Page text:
So again, you can get, it’s interesting. You can get significance for your ignorance and your naivety and your innocence. If, if you couch them in proper humility, people will look at that. You know, that the fresh faced new scientists in the lab, all full of, of, you know of creativity and just aching for opportunity and, and, and is excited about discovery. I mean, those are, those are things to be confident in. You know, the, the, the idea of the power of youth is it’s real now, for those of us who are older, I don’t want to take away from us what we got, you know, if you’re bringing an experience to the table and you’ve got, you’ve got accolades behind you, by all means, stand on that, but don’t rest on your laurels. You know, you got to move forward, keep going, but it’s, in some point it can be easy to, to have significance, just keep coming to you.

Kenneth Vogt (22:18):
You know, I, I don’t have any trouble praising Nick every time I’m introducing him to somebody because, you know, he’s, he’s got the street cred, you know, and if you have that too, that can, that can solidify that significance. Now, if you find you’re, even in that, even when you’ve got all of that, you’re still not able to fill that hole, look around at the other human needs and see if you’re lacking there. And what you’re trying to do is use significance to fill a hole that would be better served by filling the hole for certainty or for variety or the other ones we’re going to discuss as we go along.

Kenneth Vogt (23:00):
So the next need within this group context, if we turn our focus now outward is for love and connection. That is the need for the love of family and friends, and to be connected to people, events and things. And I realized the word love is not used in business or laboratories very often. So if you want to just focus on the connection part, you can do that. The reason I put it in a phrase like this though, is because in other contexts in your life, love is definitely, definitely a better descriptor than merely connection. You’re not merely connected to your children. You love your children. You know, it’s a different, it’s a bit of a different experience, but connection is something you can have with strangers, you know, with somebody who you don’t even know their name, you know, and, and people that you have more you know, incidental interaction with the idea then is as you’re looking outward, it’s like, well, connection is something I have to instigate.

Kenneth Vogt (24:04):
Significance is something that other people give me, but connection, I have to cooperate in that. I have to be a part of it. And I may have to initiate it. So you can look around in your, in your work experience and say, you know, maybe I should be getting more connected to my colleagues. The people I work with, maybe I should be more interested in their lives. Maybe I should know their children’s names. And maybe I should know what part of town I live in, or, or, you know, same thing with, with your boss or even your bosses boss or other people in your industry. Making connections is a very powerful way of satisfying a deep need that everyone has.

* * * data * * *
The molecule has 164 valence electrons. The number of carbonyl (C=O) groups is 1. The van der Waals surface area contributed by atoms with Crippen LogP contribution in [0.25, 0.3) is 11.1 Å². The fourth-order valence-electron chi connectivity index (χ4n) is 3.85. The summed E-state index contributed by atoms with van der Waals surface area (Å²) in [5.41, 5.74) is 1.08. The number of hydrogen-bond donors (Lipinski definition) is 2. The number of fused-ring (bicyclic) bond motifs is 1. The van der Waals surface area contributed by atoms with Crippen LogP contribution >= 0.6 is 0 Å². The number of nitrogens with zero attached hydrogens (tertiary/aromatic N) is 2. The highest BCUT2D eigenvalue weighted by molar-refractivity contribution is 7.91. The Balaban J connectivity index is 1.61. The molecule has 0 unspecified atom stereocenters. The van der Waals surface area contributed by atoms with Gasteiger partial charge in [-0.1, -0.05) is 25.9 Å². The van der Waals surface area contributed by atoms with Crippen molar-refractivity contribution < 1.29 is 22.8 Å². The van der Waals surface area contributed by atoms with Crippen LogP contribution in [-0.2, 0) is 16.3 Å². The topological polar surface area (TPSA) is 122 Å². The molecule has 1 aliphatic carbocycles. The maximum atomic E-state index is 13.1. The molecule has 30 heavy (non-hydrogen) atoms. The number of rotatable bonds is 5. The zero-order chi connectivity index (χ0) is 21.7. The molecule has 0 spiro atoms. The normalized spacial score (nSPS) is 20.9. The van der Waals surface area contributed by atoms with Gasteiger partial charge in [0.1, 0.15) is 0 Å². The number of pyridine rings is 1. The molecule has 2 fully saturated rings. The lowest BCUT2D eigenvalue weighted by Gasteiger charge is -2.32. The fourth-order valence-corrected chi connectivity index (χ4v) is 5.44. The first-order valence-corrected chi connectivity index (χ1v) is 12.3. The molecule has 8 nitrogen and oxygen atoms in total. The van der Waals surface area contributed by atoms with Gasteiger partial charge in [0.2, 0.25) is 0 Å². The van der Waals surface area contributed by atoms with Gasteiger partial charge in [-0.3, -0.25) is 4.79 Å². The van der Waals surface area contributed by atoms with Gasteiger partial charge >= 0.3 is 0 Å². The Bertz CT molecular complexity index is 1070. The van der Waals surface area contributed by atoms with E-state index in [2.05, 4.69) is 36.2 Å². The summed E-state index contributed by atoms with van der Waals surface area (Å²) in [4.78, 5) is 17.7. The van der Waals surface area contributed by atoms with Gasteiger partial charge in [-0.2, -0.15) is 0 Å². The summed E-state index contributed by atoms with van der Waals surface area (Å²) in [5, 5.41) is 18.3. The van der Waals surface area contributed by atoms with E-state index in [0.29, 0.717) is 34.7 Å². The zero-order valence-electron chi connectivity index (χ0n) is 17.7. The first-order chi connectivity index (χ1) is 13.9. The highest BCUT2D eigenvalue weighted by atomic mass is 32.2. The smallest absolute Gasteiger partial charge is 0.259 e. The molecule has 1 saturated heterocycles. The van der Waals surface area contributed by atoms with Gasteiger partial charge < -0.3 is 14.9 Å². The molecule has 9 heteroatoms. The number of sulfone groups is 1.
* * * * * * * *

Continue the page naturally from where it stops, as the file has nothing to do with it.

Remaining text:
Nick Oswald (24:49):
So that’s interesting that, that, that the the, the love and connection that you make the effort to meet with someone else feeds that person’s significance. And that comes back to you. So it’s a virtuous circle.

Kenneth Vogt (25:03):
Yeah. I’ll tell you a story about something that happened to me many years ago, I was working with a .com company during the flier times. It was just crazy, crazy time. So this company I was working with, it was constantly hiring people as were many companies then. So there were always new faces. And so I was out with, I was out to lunch with a group of engineers, and there was a new engineer that we had invited along. And so I think there were six of us there. So we sat down and, you know, start talking and, and for most of us, we were just first, this is our first introduction to this, this new person. Nope. We didn’t know him at all. And so I did, I, first thing I said is, so where do you come from? Cause so many of you, this is in Silicon Valley. And so many people were moving from other parts of the country. And so I, that’s the question I typically ask people to find out, you know, where’d you come from? Where, where did you get your degree? And one of the other guys, somebody that somebody that I’d known for a while, he said, see, just what I told you and what I said, the first thing that’s going to happen when you sit down is Ken is going to ask this, this person where they came from, because he’s done it to every one of us. And they all went, yup, that’s right!